Price gouging law in effect for NC due to gas shortage

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RALEIGH, NC (WWAY) – Attorney General Roy Cooper is urging people to report gas prices that seem unreasonably high.

North Carolina’s law against price gouging is currently in effect due to limited supplied of gasoline caused by a leak in a pipeline that carries gas from the Gulf Coast .

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As of 11 a.m. Monday, more than 400 consumers had filed complaints online or via a toll-free hotline to report potential gas price gouging to Cooper’s Consumer Protection Division.

“Consumers are our eyes and ears on the ground and we want to know if you spot potential gas price gouging,” Cooper said in a news release.

Price gouging, or charging too much in times of crisis, is against North Carolina law when a disaster, an emergency or an abnormal market disruption for critical goods and services is declared or proclaimed by the Governor.  The law applies to all levels of the supply chain from the manufacturer to the distributor to the retailer.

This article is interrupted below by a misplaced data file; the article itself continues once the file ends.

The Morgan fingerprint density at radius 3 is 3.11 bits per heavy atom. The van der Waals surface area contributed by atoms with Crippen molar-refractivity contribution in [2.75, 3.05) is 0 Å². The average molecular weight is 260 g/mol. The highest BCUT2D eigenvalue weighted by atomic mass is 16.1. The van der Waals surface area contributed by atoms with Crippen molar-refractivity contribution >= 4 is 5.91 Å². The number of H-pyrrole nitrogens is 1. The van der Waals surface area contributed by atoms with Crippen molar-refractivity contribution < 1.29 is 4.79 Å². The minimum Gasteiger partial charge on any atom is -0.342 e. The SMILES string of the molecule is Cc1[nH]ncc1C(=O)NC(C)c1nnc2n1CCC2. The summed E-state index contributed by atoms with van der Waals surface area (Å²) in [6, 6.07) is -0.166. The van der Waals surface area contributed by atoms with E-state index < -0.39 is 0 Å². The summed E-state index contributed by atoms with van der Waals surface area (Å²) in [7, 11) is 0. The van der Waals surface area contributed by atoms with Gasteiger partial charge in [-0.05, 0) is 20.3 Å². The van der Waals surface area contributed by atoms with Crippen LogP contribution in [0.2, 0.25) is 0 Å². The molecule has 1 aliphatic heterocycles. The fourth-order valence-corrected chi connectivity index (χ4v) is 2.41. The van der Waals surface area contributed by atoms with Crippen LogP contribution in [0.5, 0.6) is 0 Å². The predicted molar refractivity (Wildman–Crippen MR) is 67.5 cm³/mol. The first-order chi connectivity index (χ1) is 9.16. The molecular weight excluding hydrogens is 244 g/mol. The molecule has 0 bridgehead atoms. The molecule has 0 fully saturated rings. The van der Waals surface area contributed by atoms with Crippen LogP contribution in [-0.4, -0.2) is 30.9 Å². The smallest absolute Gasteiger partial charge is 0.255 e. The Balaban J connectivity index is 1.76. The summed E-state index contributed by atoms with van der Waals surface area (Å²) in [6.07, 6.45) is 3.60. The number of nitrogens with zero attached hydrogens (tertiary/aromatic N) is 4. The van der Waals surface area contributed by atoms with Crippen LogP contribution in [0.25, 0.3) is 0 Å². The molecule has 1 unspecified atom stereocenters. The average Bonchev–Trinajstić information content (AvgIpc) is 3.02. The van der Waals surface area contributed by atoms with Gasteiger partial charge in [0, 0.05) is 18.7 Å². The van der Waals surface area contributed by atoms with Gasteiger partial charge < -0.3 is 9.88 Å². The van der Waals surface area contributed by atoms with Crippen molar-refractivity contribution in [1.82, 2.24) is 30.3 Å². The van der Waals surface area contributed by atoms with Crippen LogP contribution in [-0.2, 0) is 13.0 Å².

The price gouging law is currently in effect due to a market disruption for gasoline declared late Friday.

North Carolina law (Chapter 75-38) defines price gouging as charging “a price that is unreasonably excessive under the circumstances.” There is no set price or percentage increase defined in the law so the law can apply to different products and services in times of crisis. In this case, the law is in effect specifically to prevent gas price gouging. If a gas price looks excessive, report it and the Attorney General’s office will look into it.

You can report price gouging three ways:

Attorney General’s Office
Mail Service Center 9001
Raleigh, NC 27699-9001

  • Call 1-877-5-NO-SCAM or 919-716-6000.

The Attorney General’s office say it’s helpful if you can provide receipts if you purchased gas, or photos of gas station price signs you spot. The Consumer Protection Division follows up on complaints of potential price gouging to determine if the law has been violated. The AG’s office will use information provided by consumers, including first-hand reports, receipts, and photos of gas station price signs. They will then contact gas stations about reports we get and also look at the costs gas stations are charged by their suppliers.
Price gougers can face fines of up to $5,000 for each violation under North Carolina law.  All fines go to support the public schools.

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